- If leave to enter or remain is granted outside immigration rules under Article 8 as a partner or parent this will be on a 10-year route to settlement (Indefinite Leave to Remain), with scope to apply later to enter the five-year route where they subsequently meet the relevant requirements.
- Some important technical changes also have been made particularly, some provisions to ensure that the partner of a person here with refugee leave or humanitarian protection cannot qualify for Indefinite Leave to Remain before that person has done so; and
- In exceptional circumstances, Applicants will be able to apply for welfare benefits but there should be exceptional circumstances and it will be decided by the Immigration Officer when they consider the applications so that they can place a note on the status or biometric documents.
The Home Office stated that it would publish a guidance, possibly to assist caseworkers and potential Applicants however, some observers comment that these changes are ‘devil is in the details’. Although it appears that these are straight forward amendments, lots of applications may still be refused for lack of evidence and will end up in the Immigration Tribunal, especially when the prospective lay Applicants submit the applications without proper legal advice from a competent immigration adviser. Therefore, again it may take more than a year to have a hearing date at the Tribunal to see whether they are able to join their family in the UK.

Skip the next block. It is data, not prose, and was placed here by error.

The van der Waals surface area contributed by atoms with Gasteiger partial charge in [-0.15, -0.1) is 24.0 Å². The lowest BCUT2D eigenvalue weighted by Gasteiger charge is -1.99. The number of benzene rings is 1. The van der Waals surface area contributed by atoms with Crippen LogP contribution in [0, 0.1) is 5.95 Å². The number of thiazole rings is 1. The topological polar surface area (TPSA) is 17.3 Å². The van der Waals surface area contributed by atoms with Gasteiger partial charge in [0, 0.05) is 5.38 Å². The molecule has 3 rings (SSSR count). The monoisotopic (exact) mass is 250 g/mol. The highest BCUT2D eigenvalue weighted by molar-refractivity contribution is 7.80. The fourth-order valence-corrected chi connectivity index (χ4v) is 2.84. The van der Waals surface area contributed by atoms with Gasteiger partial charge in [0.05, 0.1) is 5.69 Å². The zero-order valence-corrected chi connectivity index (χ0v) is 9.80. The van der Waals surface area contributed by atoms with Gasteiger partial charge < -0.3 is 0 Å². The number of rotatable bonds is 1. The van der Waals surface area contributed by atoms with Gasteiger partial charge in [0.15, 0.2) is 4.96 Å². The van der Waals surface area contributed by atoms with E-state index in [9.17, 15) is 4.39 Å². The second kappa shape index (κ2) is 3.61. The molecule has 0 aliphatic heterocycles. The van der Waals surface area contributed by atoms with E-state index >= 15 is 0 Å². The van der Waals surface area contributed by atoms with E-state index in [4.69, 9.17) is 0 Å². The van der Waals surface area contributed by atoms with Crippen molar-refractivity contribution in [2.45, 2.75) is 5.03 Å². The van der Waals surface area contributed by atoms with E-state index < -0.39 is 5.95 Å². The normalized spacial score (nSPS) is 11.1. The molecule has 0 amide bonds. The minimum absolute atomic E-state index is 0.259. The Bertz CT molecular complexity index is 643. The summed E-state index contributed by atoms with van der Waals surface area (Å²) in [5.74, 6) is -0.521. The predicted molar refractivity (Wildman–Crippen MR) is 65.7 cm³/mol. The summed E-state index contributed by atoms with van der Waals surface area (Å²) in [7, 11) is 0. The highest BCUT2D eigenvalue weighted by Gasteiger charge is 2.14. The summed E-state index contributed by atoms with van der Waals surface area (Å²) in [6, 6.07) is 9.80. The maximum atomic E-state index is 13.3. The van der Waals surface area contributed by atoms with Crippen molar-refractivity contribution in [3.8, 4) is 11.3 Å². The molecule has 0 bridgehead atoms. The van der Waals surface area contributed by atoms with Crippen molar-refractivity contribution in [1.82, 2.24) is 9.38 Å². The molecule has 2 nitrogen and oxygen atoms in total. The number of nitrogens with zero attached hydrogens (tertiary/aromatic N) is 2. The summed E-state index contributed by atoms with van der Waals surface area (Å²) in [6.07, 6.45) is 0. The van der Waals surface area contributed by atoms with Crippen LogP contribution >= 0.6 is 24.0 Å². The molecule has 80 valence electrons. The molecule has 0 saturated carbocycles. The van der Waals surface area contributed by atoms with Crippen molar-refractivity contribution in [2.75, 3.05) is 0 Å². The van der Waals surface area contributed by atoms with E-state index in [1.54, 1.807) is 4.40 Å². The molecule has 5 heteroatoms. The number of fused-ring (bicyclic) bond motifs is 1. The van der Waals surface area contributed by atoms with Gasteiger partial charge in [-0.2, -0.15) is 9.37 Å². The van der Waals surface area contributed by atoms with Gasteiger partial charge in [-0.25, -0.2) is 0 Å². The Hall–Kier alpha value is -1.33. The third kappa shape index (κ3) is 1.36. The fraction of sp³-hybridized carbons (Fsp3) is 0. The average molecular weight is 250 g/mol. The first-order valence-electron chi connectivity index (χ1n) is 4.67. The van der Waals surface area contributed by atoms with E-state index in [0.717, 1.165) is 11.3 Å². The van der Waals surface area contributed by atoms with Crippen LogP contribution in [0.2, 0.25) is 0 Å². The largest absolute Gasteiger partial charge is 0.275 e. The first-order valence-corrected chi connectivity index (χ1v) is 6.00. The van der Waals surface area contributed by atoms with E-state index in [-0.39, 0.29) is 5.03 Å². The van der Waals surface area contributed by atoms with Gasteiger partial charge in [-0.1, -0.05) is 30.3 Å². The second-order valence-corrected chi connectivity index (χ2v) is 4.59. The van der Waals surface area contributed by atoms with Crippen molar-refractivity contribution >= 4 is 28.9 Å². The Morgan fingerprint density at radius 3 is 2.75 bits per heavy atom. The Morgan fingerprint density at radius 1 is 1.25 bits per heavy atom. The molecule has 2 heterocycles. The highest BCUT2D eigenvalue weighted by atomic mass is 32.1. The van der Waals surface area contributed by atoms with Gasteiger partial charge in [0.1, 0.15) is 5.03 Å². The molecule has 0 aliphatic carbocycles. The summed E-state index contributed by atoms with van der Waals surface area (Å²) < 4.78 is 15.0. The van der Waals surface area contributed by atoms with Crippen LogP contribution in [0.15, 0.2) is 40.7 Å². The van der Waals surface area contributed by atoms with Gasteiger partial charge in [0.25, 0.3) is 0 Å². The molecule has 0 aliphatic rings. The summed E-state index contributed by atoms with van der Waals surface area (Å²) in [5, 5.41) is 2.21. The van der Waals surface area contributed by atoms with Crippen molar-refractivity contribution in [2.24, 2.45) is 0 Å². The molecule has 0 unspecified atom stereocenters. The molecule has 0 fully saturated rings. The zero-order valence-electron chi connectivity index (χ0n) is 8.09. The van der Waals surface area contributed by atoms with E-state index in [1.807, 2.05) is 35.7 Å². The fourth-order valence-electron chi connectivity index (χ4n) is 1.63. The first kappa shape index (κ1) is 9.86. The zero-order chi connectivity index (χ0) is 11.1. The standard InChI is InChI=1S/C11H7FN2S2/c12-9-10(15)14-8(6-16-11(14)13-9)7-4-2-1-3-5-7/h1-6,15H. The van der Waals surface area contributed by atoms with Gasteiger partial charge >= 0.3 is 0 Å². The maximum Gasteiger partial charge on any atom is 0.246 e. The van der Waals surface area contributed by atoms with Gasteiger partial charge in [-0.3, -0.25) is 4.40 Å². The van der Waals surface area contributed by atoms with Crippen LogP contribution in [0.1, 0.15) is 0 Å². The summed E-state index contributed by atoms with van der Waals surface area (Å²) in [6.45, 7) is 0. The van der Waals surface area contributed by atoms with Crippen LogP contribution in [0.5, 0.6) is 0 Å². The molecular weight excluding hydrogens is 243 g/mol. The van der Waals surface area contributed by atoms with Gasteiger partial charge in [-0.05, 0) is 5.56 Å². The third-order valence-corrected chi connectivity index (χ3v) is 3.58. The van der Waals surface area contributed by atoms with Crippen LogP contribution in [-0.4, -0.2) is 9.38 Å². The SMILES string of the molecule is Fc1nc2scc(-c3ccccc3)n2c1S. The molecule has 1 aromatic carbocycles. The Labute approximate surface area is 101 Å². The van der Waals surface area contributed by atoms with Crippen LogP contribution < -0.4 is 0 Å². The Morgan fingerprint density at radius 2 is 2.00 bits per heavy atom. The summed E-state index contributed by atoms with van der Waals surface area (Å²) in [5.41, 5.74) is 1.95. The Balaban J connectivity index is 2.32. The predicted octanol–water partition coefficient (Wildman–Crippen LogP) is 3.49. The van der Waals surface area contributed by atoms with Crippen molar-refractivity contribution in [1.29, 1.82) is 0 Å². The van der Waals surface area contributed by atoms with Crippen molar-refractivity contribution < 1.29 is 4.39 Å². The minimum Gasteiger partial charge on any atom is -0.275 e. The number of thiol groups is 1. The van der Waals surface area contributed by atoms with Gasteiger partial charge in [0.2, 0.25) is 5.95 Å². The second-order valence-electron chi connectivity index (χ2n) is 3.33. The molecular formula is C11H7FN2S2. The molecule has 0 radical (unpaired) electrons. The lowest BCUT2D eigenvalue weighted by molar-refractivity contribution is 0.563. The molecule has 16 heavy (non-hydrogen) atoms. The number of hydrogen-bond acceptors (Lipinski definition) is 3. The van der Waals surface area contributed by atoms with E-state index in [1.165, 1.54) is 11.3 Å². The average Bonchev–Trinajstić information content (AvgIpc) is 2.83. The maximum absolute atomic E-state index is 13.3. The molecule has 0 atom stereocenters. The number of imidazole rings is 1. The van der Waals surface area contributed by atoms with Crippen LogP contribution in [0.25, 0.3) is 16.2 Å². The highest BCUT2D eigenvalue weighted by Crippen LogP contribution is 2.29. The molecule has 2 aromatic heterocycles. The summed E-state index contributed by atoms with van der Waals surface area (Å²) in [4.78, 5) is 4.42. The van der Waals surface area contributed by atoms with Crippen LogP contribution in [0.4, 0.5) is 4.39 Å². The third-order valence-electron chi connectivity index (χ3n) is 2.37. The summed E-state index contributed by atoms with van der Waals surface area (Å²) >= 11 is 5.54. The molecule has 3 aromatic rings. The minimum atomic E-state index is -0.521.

To read more please click the link below:
The Home Office is asking the Migration Advisory Committee to carry out a detailed assessment of the role of EU citizens in the UK, economy and society.
In an email received from the Home Office, it informs Jay Visva Solicitors that the MAC will examine the British labour market, the overall role of migration in the wider economy and how the UK’s immigration system should be aligned with a modern industrial strategy. However the Report will not deal with the EEA nationals and their dependants living UK at present. The email confirms three main points:
EU citizens with settled status will continue to be treated as if they were UK nationals for education, healthcare, benefits, pensions and social housing after we leave the EU.
No EU citizen currently in the UK lawfully will be asked to leave at the point we leave the EU. In fact we will allow up to two years for people to regularise their status.
The process to apply for settled status will be streamlined and user friendly, and will include those who already hold a permanent residence document under current free movement rules. We expect the system to be up and running in 2018.
It appears that the Home Office will continue to update professionals about the progress of this matter regularly so that we can advise the members of the community accordingly.
View copy of the email transcripts here.Read More